All under Cassia’s spell

I keep thinking of What’s Left as “my latest novel” or “my newest,” even though other works are appearing after its publication.

I don’t mean to be creating confusion, but here’s my take.

One way or another, my earlier novels addressed the hippie era, which I still believe remains misunderstood and misrepresented. It’s too important for that. And, yes, it’s still hard to define.

What’s Left started out to put those stories in a broader perspective but, revision by revision, the book moved in a much different direction. Quite simply, Cassia and her generation took over.

It became the most difficult writing project I’ve ever undertaken and forced me to completely rethink my approach to fiction. Remember, my career was in “just the facts, ma’am,” journalism topped by Beat-era literature.

Unlike the earlier works, in drafting this one, I had a structural model I wanted to pursue – one that remained intact.

What I hadn’t anticipated was how much the focus would shift.

Many of my favorite parts were created in the final revisions, especially as other members of her generation became fully fleshed out characters, as did the Goth side of her mourning through her adolescent years.

That also meant ripping out a lot of other material, which either became background for my own understanding or was vastly condensed by the final version. The Red Barn’s been quoting heavily from those discards, just to add to your own understanding of the project’s scope.

Whew!

Unanticipated? The paranormal fourteenth chapter is one of my favorites, even though I’d never done a ghost story before. By they way, they wrote it, not me. I simply recorded the dialogue.

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Joyously, then

From a wonderful book by Czeslaw Milosz, poet: “To find my home in one sentence, concise, as if hammered in metal. Not to enchant anybody. Not to earn a lasting name in posterity. An unnamed need for order, for rhythm, for form, which three words are opposed to chaos and nothingness.” And, he quotes from Renee le Senne: “For me the principal proof of the existence of God is the joy I experience any time I think that God is.” Quoting from Milosz: “To wait for faith in order to pray is to put the cart before the horse. Our way leads from the physical to the spiritual.” And himself: “My friend Father J.S. did not believe in God. But he believed God, the revelation of God, and he always stressed the difference.”

What’s behind the new cover for ‘What’s Left’

Book cover design, as we’ve previously discussed, is a tricky endeavor. The presentation has to be visually catchy but  also reflect the contents of the book itself.

Ebooks, where my works are appearing, have their own additional challenges. Since these volumes are sold exclusively in online book retailers, their cover images are essentially thumbnails, unlike their print counterparts, which are meant to be displayed in stores or library shelves. Nor do these digital publications have spines, which are a unique design concern in itself – until recently, I hadn’t thought how crucial that narrow impression is in attracting my attention when I’m scanning a row of books for something to read. And ebooks don’t have back covers, where the words of praise appear and author’s portrait faces you. That’s a lot for an editor and artist to work with.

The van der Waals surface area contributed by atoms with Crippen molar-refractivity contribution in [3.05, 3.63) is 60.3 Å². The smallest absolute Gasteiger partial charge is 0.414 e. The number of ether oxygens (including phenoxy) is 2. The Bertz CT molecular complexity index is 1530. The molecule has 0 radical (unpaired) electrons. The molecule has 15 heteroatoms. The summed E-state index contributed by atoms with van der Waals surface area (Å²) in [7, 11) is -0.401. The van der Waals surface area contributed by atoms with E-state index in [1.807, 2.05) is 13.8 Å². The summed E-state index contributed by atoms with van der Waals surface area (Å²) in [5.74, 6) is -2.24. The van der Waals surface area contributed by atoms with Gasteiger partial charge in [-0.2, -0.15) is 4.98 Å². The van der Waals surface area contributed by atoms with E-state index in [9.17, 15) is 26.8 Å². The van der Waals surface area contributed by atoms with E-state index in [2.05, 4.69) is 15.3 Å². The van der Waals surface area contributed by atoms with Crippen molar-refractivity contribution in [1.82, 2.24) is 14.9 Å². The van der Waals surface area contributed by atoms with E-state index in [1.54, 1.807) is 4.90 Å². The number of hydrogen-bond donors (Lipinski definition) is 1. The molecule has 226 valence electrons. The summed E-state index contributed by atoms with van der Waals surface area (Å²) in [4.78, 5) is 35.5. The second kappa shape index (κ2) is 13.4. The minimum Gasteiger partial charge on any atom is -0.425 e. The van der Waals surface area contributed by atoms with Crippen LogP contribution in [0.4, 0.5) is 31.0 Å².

Creating a suitable cover for my novel What’s Left became maddening. The work weaves together a lot of themes and subjects, and hinting at them in a single visual image isn’t easy. Family, food and the restaurant they run, their Greek identity, the protagonist’s broken childhood all come into play. Every time I thought we had something functional, one of the in-house critics would raise a valid objection. I finally went with the egg yoke suspended in space as an attempt to convey a sense of being broken open emotionally as well as her own family’s long hours over the grill in their restaurant.

I still think it’s a striking cover, and I’m quite fond of it. But I’ve also been sensing it misses the mark. The focus in the story is on Cassia and the ways her grief as a child impacts her life’s direction. It’s the emotion, after all, that matters most.

I hope this new cover conveys that message.

What’s Left — Within a daughter’s own living Greek drama

For comparison, here’s the original cover:

This is the cover that’s just been replaced.

What do you think?

A lingering insight on marital splits

The Divorce Culture, by Barbara Dafoe Whitehead (New York, Alfred A. Knopf, 1997, 224 pages, $24) – reviewed by Jean E. Milofsky, The Colorado Review, fall 1997:

“Whatever else divorce is, it is fundamentally a loss. As a writer friend of mine once said, ‘It’s like death except no one says nice things about you.’ In divorce one loses not only the relationship with one’s spouse, but also one’s location in the social fabric. Friends fade away, and families are thrown into turmoil. Then there are the inevitable economic losses, which Barbara Dafoe Whitehead rightly claims fall disproportionately on women. Nowhere in her polemic against divorce, however, does Whitehead conceptualize divorce as a loss. Rather, with increasing insistence as the book goes on, she views it as an expression of individual freedom in a highly libertarian age.” …

“Whitehead’s concept of divorce as an expression of unfettered liberty ignores what every divorcing individual realizes – no choice is without consequence, no decision is without obligation or work, and adult freedom never really comes from throwing off chains.”

~*~

Counter with James Dobson’s insistence that “love at first sight” is really just infatuation and therefore selfish, while love is other-focused.

A different paradigm of family

My novel What’s Left was precipitated by the structure of a book I’d just read – four sections of four chapters each. Somehow, I just knew this was what I needed for the material already floating around in my head, even though at this point I hadn’t been thinking of writing another novel. But this triggered it.